A few years ago, I had the pleasure to see one of Andreea Vulpe’s plays staged at Toma Caragiu Theatre in Ploiesti. What was expected to be an ordinary mise-en-scène, with us the audience seated in front of the stage, turned out to be a lovely surprise: our chairs were placed on the scene.
The setting was minimal, intended to reinforce the sad picture of poverty and clutter taking over our characters’ lives. The focus was instead on the connection between the heroes of the story and the audience sitting alongside them. A few pieces of furniture and us the spectators were about to witness a drama with funny accents here and there, a typical Broadway play.
The author of the play is the scriptwriter Martin McDonagh born in London of Irish parents. The writer emphasizes a less exposed face of a less thriving, unhappy, helpless Ireland. His story might be fictional; it might as well be based on real facts. It doesn’t matter, after all. What matters indeed is that his text is shocking, as it takes guts to bring on stage the drama of a family living in a poor, godforsaken village in the ever-expanding Ireland. And still…
The play seems to tackle a common theme, a cliché – the toxic relationship between a mother and her daughter. Or vice-versa.
The more the story unravels before our eyes, the more we become part of it. The tendency is to empathize with the daughter Maureen (here Oxana Moravec), as her mother Mag (Lucia Stefanescu Niculescu) is not the helpless old lady she pretends to be, despite her health issues that make her entirely dependent on her daughter.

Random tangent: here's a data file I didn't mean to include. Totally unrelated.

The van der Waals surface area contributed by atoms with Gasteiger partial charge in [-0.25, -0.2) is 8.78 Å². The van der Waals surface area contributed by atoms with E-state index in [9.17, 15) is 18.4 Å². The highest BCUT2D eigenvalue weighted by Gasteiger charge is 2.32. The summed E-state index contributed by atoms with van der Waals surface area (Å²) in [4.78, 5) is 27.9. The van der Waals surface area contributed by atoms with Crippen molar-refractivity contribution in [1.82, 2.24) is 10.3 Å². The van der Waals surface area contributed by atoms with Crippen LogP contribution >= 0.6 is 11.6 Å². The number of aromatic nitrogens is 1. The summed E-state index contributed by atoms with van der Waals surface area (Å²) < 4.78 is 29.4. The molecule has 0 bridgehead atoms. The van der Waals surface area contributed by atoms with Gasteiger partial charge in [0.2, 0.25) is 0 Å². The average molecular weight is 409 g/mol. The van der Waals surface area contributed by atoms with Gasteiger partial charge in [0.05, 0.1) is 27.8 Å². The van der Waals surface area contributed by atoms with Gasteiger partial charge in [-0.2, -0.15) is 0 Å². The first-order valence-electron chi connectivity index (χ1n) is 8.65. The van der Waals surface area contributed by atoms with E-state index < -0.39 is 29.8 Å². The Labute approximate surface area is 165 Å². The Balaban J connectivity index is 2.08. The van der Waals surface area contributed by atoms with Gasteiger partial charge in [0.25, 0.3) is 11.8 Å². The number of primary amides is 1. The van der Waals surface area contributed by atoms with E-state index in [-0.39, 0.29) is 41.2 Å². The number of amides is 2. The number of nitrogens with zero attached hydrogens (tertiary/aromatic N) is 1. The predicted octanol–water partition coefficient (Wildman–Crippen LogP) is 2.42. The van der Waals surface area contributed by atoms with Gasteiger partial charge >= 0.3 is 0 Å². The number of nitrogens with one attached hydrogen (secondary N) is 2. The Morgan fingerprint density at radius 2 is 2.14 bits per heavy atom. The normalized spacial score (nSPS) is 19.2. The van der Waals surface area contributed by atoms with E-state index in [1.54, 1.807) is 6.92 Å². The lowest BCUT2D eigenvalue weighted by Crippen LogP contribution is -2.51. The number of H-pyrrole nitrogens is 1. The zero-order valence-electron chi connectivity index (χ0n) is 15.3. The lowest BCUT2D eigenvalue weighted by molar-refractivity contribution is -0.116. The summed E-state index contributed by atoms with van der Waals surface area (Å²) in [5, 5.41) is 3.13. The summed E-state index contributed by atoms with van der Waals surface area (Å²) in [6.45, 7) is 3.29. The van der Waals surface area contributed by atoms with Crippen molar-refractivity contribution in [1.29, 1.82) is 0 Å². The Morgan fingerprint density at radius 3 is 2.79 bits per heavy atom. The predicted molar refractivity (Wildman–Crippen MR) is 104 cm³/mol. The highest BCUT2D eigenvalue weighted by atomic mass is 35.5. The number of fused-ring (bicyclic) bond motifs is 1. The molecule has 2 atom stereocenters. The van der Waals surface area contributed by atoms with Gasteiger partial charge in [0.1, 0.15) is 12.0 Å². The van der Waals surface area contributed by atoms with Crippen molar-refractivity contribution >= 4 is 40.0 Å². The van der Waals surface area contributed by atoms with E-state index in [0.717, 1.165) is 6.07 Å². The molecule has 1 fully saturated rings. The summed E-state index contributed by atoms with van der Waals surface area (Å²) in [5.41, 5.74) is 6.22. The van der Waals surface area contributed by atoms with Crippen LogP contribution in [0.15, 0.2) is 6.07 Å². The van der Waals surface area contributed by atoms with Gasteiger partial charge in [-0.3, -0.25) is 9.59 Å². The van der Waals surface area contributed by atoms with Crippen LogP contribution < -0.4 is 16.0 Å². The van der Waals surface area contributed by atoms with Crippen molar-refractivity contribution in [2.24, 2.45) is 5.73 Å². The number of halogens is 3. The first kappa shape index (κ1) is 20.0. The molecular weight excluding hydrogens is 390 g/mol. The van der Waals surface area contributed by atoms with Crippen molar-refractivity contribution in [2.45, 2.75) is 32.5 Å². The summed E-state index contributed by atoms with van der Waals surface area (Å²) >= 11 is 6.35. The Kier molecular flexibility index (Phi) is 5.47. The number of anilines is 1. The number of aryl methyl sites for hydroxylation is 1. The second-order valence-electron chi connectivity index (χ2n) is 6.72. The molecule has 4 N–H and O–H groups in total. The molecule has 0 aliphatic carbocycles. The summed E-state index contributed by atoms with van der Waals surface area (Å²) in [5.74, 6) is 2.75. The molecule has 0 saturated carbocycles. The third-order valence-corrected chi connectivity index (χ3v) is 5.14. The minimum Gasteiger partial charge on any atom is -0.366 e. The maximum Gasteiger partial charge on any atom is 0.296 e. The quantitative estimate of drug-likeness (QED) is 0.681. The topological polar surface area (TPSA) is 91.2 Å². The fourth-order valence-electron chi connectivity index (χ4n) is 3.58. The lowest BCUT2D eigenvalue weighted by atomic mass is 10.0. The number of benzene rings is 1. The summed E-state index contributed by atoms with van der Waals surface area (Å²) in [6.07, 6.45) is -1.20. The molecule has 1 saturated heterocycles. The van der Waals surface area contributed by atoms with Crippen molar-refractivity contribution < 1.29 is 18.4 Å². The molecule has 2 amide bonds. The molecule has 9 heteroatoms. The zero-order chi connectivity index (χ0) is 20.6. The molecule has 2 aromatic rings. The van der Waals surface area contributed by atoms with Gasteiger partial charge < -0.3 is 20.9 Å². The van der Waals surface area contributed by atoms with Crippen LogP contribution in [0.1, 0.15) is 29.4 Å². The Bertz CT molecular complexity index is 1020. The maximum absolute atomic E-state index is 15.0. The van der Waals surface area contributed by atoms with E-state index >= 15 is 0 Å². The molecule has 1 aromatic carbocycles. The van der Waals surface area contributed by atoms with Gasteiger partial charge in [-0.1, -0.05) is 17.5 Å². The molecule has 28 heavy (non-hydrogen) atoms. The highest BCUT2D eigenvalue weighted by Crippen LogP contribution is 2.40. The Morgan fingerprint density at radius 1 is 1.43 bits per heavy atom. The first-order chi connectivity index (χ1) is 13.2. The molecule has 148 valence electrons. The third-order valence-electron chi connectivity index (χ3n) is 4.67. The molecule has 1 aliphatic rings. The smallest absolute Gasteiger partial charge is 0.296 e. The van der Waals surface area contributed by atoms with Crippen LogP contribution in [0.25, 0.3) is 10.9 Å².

In her forties, Maureen is still a virgin, and she already suffered a nervous breakdown. She looks after her sick mother that somehow manages to dominate her entire life. Even when she seems to find a way out of this ordeal, she ends up fooled by her mother over and over again.
The antithetic Maureen, played by the charming Oxana Moravec, is both fascinating and frightening. This role brings her the award for Best Actress at the National Studio Festival in Pitesti, in 2008. Mag or Lucia Stefanescu Niculescu is a mind-blowing combination of evil and sweet, a shape-shifting character that switches from the role of a torturer to the victim. Ray (Bogdan Farcas) is a demagogue with unfulfilled dreams, neurotic, and violent. Pato (Ioan Coman), Ray’s brother and Maureen’s suitor is the mirror of kindness and modesty. The two males that seem to be Maureen’s way out are both charming and funny.
The flawless acting of the characters makes this performance anything but a cliché.
The play is not being staged in Ploiesti anymore, but you may still see it at Odeon Theatre. Just keep an eye on their official website or their Facebook page.
“Toma Caragiu” Ploieşti Theatre
Beauty Queen of Leenane, by Martin McDonagh.
Translated by: Cristi Juncu.
Directed by: Andreea Vulpe.
Set design: Dan Titza.
Cast: Oxana Moravec (Maureen Folan), Lucia Ştefănescu Niculescu (Mag Folan), Ioan Coman (Pato Dooley), Bogdan Farcaş (Ray Dooley).